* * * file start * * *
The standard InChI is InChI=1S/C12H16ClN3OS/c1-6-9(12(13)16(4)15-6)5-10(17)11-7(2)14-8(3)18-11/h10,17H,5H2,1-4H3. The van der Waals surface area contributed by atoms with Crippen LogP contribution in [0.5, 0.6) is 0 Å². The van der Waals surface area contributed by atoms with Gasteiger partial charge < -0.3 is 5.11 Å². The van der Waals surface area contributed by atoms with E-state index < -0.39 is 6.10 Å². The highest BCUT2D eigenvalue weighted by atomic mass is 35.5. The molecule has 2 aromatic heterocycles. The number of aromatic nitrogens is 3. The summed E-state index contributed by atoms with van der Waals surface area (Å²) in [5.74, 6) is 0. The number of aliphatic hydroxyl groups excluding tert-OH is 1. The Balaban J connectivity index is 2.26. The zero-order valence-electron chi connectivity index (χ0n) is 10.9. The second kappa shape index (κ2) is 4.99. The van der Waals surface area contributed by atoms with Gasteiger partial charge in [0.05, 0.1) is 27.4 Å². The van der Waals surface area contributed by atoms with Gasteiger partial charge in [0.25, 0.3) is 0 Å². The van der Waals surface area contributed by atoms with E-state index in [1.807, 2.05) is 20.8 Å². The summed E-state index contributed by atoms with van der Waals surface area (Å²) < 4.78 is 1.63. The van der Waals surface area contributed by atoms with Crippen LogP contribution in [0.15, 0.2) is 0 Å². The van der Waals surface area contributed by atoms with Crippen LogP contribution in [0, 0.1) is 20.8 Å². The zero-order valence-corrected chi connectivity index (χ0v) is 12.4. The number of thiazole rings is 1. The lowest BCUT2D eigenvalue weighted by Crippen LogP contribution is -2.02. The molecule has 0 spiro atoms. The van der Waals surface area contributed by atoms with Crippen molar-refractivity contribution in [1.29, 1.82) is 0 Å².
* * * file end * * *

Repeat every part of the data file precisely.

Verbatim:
The standard InChI is InChI=1S/C12H16ClN3OS/c1-6-9(12(13)16(4)15-6)5-10(17)11-7(2)14-8(3)18-11/h10,17H,5H2,1-4H3. The van der Waals surface area contributed by atoms with Crippen LogP contribution in [0.5, 0.6) is 0 Å². The van der Waals surface area contributed by atoms with Gasteiger partial charge < -0.3 is 5.11 Å². The van der Waals surface area contributed by atoms with E-state index < -0.39 is 6.10 Å². The highest BCUT2D eigenvalue weighted by atomic mass is 35.5. The molecule has 2 aromatic heterocycles. The number of aromatic nitrogens is 3. The summed E-state index contributed by atoms with van der Waals surface area (Å²) in [5.74, 6) is 0. The number of aliphatic hydroxyl groups excluding tert-OH is 1. The Balaban J connectivity index is 2.26. The zero-order valence-electron chi connectivity index (χ0n) is 10.9. The second kappa shape index (κ2) is 4.99. The van der Waals surface area contributed by atoms with Gasteiger partial charge in [0.05, 0.1) is 27.4 Å². The van der Waals surface area contributed by atoms with Gasteiger partial charge in [0.25, 0.3) is 0 Å². The van der Waals surface area contributed by atoms with E-state index in [1.807, 2.05) is 20.8 Å². The summed E-state index contributed by atoms with van der Waals surface area (Å²) < 4.78 is 1.63. The van der Waals surface area contributed by atoms with Crippen LogP contribution in [0.15, 0.2) is 0 Å². The van der Waals surface area contributed by atoms with Crippen LogP contribution in [0, 0.1) is 20.8 Å². The zero-order valence-corrected chi connectivity index (χ0v) is 12.4. The number of thiazole rings is 1. The lowest BCUT2D eigenvalue weighted by Crippen LogP contribution is -2.02. The molecule has 0 spiro atoms. The van der Waals surface area contributed by atoms with Crippen molar-refractivity contribution in [1.29, 1.82) is 0 Å².